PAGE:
US court throws out Colombians' suit against Chiquita

AFP
A US appeals court on Thursday threw out a civil lawsuit by thousands of Colombians against Chiquita Brands International, whose funding of paramilitary groups allegedly cost the lives of their loved ones
A US appeals court on Thursday threw out a civil lawsuit by thousands of Colombians against Chiquita Brands International, whose funding of paramilitary groups allegedly cost the lives of their loved ones (AFP Photo/Ernesto Benavides)

Miami (AFP) - A US appeals court on Thursday threw out a civil lawsuit by thousands of Colombians against Chiquita Brands International, whose funding of paramilitary groups allegedly cost the lives of their loved ones.

Ruling that the matter falls outside the jurisdiction of US courts, a panel of the 11th US Circuit Court of Appeals, by two votes to one, declined to hear the case.

Some 4,000 Colombians were seeking legal redress in the class action suit, saying the banana company shared the blame after their relatives were killed by the United Self-Defense Committees of Colombia, known by its acronym AUC.

Ed Lloyd, a spokesman for Chiquita Brands International spokesman, praised the court decision.

"Chiquita has long maintained that these cases do not belong in US courts and that the claims should be dismissed. We are gratified that the US Court of Appeals has now agreed with us," he said.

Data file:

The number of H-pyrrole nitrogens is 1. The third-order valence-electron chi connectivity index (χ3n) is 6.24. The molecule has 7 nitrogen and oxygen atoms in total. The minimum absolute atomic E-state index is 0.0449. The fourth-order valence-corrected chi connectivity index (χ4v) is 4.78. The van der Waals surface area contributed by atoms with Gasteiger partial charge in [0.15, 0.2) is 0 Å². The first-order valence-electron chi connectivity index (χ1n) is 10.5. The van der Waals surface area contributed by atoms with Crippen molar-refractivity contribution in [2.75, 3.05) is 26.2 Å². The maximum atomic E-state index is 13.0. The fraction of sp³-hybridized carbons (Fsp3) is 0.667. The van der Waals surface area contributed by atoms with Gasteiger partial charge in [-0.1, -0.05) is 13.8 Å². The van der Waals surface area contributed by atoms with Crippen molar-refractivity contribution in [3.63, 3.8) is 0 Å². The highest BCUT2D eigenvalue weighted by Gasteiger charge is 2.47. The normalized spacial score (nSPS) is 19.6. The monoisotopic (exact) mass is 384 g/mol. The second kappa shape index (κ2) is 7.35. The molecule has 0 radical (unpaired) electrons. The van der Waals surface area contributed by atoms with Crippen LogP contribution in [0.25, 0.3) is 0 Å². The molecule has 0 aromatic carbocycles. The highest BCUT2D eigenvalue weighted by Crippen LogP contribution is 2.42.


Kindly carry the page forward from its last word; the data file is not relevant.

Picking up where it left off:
"Chiquita has great sympathy for the Colombians who suffered at the hands of these Colombian armed groups, but the responsibility for the violent crimes committed in that country belongs to the perpetrators, not to the innocent people and companies they extorted," Lloyd said.

Chiquita has admitted that between 1997 and 2004 it paid $1.7 million to the AUC, one of Colombia's most notorious paramilitary groups, and was compelled several years ago to pay a $25 million fine for having done so.

The company has said that it was a victim of extortion when it paid the monies to the group.

But the plaintiffs claim that Chiquita Brands funded and armed the paramilitaries in a bid to maintain control of Colombia's banana growing regions.

Disagreeing with her colleagues on the court was Judge Beverly Martin.

"I fear we disarm innocents against American corporations that engage in human rights violations abroad," she wrote in her dissent.